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Publication Detail
Phosphorylation and compactness of neurofilaments in multiple sclerosis: Indicators of axonal pathology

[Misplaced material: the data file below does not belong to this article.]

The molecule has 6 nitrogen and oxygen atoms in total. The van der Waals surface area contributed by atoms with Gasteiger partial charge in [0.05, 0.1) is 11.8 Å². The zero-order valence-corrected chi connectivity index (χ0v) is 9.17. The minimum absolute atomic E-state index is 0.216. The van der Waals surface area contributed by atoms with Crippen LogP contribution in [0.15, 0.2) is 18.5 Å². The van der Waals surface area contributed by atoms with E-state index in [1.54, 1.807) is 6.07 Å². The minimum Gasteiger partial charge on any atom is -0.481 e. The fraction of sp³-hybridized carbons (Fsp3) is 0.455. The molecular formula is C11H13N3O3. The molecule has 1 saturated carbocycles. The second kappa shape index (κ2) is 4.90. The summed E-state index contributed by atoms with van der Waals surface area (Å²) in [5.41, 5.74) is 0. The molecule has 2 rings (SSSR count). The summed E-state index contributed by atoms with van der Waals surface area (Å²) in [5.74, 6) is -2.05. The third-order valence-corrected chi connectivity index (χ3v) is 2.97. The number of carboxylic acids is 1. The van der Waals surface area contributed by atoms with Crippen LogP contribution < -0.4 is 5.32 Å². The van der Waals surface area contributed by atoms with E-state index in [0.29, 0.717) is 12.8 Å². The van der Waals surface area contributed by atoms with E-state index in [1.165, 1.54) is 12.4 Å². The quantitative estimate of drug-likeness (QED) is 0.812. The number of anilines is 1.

Aims: Axonal pathology extends to the axonal cytoarchitecture leaving its signature on axoskeletal proteins. This study investigated whether neurofilament (NfH) phosphorylation would relate to the the dynamics of axonal pathology in multiple sclerosis (MS). Methods: NfH phosphoforms (SMI32, SMI34, SMI35) were quantified by ELISA from microdissected samples of control and MS brain and spinal cord. Individual axons were analysed by electronmicroscopy, densitometrically and morphologically in adjacent tissue sections. Experiments were carried out pre- and post enzymatic dephosphorylation. Results: In control tissue a rostro–caudal gradient of NfH indicated an increase in axonal density from the brain gray matter towards the spinal cord. The highest levels of phosphorylated and hyperphosphor­ylated NfH were found in acute lesions of brain and spinal cord, in contrast to chronic lesions where levels were lower than in white matter, consistent with axonal loss. Dephosphorylated NfH was higher, but less densly packed in MS white matter axons compared to control tissue. Conclusions: The findings suggest that a less organised/compact axoskeleton or impaired axonal transport may represent an early sign of axonal pathology within the normal appearing white matter in MS. Subsequent a proportional increase of dephosphorylated NfH, aberrant phosphorylation and/or aggregation may occur whilst the protein is transported through the white matter towards the MS plaque, where hyperphosphorylated NfH dominates.
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